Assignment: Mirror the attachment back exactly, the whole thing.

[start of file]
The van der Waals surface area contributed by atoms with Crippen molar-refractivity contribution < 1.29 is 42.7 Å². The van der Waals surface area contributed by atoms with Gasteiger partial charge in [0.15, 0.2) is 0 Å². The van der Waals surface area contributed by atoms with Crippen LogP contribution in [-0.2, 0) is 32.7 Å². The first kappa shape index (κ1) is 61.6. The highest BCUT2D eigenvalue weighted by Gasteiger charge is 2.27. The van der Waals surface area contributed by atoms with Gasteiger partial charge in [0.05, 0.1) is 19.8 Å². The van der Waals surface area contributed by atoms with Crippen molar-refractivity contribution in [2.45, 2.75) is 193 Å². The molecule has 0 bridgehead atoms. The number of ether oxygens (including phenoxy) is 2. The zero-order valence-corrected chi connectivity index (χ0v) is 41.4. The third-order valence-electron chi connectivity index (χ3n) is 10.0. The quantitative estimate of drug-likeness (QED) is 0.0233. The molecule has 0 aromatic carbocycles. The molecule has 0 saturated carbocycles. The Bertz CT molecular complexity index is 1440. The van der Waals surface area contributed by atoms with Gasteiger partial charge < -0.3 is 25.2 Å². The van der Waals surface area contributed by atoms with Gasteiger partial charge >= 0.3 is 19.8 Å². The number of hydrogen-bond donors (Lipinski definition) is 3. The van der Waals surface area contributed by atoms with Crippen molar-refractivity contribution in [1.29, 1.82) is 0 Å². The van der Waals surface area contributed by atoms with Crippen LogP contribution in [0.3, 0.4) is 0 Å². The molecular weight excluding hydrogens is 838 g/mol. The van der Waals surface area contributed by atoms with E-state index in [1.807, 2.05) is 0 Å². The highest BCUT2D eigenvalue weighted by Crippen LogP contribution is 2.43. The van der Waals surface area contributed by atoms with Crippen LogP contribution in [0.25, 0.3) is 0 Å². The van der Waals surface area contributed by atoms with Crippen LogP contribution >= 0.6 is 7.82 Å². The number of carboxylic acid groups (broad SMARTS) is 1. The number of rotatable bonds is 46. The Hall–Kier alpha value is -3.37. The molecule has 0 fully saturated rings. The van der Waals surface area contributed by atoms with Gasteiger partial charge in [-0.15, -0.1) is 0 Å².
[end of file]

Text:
The van der Waals surface area contributed by atoms with Crippen molar-refractivity contribution < 1.29 is 42.7 Å². The van der Waals surface area contributed by atoms with Gasteiger partial charge in [0.15, 0.2) is 0 Å². The van der Waals surface area contributed by atoms with Crippen LogP contribution in [-0.2, 0) is 32.7 Å². The first kappa shape index (κ1) is 61.6. The highest BCUT2D eigenvalue weighted by Gasteiger charge is 2.27. The van der Waals surface area contributed by atoms with Gasteiger partial charge in [0.05, 0.1) is 19.8 Å². The van der Waals surface area contributed by atoms with Crippen molar-refractivity contribution in [2.45, 2.75) is 193 Å². The molecule has 0 bridgehead atoms. The number of ether oxygens (including phenoxy) is 2. The zero-order valence-corrected chi connectivity index (χ0v) is 41.4. The third-order valence-electron chi connectivity index (χ3n) is 10.0. The quantitative estimate of drug-likeness (QED) is 0.0233. The molecule has 0 aromatic carbocycles. The molecule has 0 saturated carbocycles. The Bertz CT molecular complexity index is 1440. The van der Waals surface area contributed by atoms with Gasteiger partial charge < -0.3 is 25.2 Å². The van der Waals surface area contributed by atoms with Gasteiger partial charge >= 0.3 is 19.8 Å². The number of hydrogen-bond donors (Lipinski definition) is 3. The van der Waals surface area contributed by atoms with Crippen molar-refractivity contribution in [1.29, 1.82) is 0 Å². The van der Waals surface area contributed by atoms with Crippen LogP contribution in [0.3, 0.4) is 0 Å². The molecular weight excluding hydrogens is 838 g/mol. The van der Waals surface area contributed by atoms with E-state index in [1.807, 2.05) is 0 Å². The highest BCUT2D eigenvalue weighted by Crippen LogP contribution is 2.43. The van der Waals surface area contributed by atoms with Crippen LogP contribution in [0.25, 0.3) is 0 Å². The van der Waals surface area contributed by atoms with Crippen LogP contribution >= 0.6 is 7.82 Å². The number of carboxylic acid groups (broad SMARTS) is 1. The number of rotatable bonds is 46. The Hall–Kier alpha value is -3.37. The molecule has 0 fully saturated rings. The van der Waals surface area contributed by atoms with Gasteiger partial charge in [-0.15, -0.1) is 0 Å².